• Gender-informed assessment tools are more predictive of women’s likelihood to recidivate. Research indicates that gender-informed tools achieve better results with women than gender-neutral tools. Gender-responsive classification and assessment tools are now available that capture both gender-neutral factors (e.g., criminal history and antisocial attitudes) which are associated with recidivism among women and men, and gender-responsive factors that are specifically linked to outcomes for women. Gender-informed tools also account for women’s assets, or strengths, that play a protective role and mitigate against the risk of negative outcomes.
  • Many justice-involved women are also mothers. Over 66,000 women incarcerated nationwide are mothers of minor children. Over the past two decades, the number of children with a mother in prison has more than doubled, up 131 percent. Minimal contact during incarceration, barriers to regaining custody or parental rights, limited outside support for child rearing, and financial hardship contribute to considerable stress among incarcerated mothers. Research indicates that such stress can result in the individual having difficulty adjusting to the institution and results in his rates of recidivism. Therefore, connecting and/orreunifying incarcerated mothers with their children are critical for successful reentry. Programs and services that promote routine and quality contact with children and other family members and supports, facilitate effective parenting skills, and support family reunification play a key role in successful reentry outcomes.
  • Women are more successful when staff are knowledgeable and skilled in gender-responsive approaches. While there are a number of gender-informed programs which are beginning to report positive outcomes, all correctional staff who work with women must utilize a comprehensive andcoordinated case management approach to achieve successful outcomes. Staff should be knowledgeable and understand the implications of the research on evidence-based and gender-informed practices including the following: targeting interventions, dosage, and intensity based on risk level; understanding the importance of developing professional working relationships with women; having the skills necessary to engage them appropriately; and recognizing women’s strengths and mobilizing their personal and social supports.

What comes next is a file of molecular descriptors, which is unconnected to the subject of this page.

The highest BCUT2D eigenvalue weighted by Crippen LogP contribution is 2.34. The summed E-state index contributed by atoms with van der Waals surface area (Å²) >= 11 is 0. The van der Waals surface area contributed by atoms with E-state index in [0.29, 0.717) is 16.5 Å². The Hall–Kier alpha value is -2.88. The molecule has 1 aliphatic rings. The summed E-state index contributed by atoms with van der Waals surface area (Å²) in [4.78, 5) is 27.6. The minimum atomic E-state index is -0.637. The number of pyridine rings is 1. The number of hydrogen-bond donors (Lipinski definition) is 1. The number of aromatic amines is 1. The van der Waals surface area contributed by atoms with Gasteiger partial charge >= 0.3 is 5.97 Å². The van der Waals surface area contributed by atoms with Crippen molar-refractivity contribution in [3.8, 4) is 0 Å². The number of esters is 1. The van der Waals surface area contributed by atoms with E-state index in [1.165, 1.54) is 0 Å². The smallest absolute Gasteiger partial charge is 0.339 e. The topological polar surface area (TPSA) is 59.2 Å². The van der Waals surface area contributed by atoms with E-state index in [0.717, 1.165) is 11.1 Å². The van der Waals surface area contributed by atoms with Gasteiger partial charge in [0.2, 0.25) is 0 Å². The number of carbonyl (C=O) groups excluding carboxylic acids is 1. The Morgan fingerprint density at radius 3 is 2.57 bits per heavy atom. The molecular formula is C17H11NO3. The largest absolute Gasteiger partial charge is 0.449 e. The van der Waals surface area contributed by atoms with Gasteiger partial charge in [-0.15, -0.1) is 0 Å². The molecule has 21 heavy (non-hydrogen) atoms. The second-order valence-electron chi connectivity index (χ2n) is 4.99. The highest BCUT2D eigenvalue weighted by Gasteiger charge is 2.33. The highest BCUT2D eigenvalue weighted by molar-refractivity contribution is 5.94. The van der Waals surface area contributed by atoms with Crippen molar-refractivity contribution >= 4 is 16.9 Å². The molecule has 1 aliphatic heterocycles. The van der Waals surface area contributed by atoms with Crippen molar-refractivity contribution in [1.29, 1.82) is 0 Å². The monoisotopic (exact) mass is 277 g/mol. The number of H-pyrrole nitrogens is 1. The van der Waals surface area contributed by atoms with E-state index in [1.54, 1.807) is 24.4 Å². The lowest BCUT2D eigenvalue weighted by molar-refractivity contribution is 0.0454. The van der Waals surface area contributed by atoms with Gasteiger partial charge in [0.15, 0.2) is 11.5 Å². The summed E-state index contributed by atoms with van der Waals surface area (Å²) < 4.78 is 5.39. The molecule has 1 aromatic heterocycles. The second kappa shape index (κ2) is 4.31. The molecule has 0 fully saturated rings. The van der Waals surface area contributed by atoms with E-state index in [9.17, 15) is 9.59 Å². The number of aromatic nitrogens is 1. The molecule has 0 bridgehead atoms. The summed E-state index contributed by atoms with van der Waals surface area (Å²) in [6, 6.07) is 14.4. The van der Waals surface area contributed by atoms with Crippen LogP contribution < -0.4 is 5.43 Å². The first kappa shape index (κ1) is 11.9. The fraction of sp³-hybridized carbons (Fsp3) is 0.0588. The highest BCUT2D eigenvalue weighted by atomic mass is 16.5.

Over the past few decades we have witnessed a growing body of research on women in the criminal justice system; this research includes insights into women’s pathways to crime, risk to reoffend, and criminogenic needs (among other topics). Practitioners are now well poised to draw from and apply this research to current reentry practices in an effort to increase the public safety outcomes and well-being of women, their families, and their communities.
The NRCJIW website provides a wealth of information on the issues faced by women offenders and best practices in working with this population.
National Reentry Resource Center
A project of the CSG Justice Center

Virtual Internship Program. USDA. A model for other agencies

Virtually Redefining Internships at USDA

Dora Flores, Dairy Programs Virtual Intern Program Team Lead, communicates with Daman Wandke.  On May 7th, Wandke was invited to participate in a White House ceremony honoring “Champions of Change” within the fields of science, technology, engineering, and math for people with disabilities in education and employment.
Dora Flores, Dairy Programs Virtual Intern Program Team Lead, communicates with Daman Wandke. On May 7th, Wandke was invited to participate in a White House ceremony honoring “Champions of Change” within the fields of science, technology, engineering, and math for people with disabilities in education and employment.
The definition of “being in the office” or “being on the clock” is changing.   Most organizations—government or private—have a multi-generational workforce that may or may not be in the same location. Our team alone has four generations with varying comfort levels in using different technologies. Through our virtual internship program, we have strengthened our ability to work seamlessly regardless of physical location.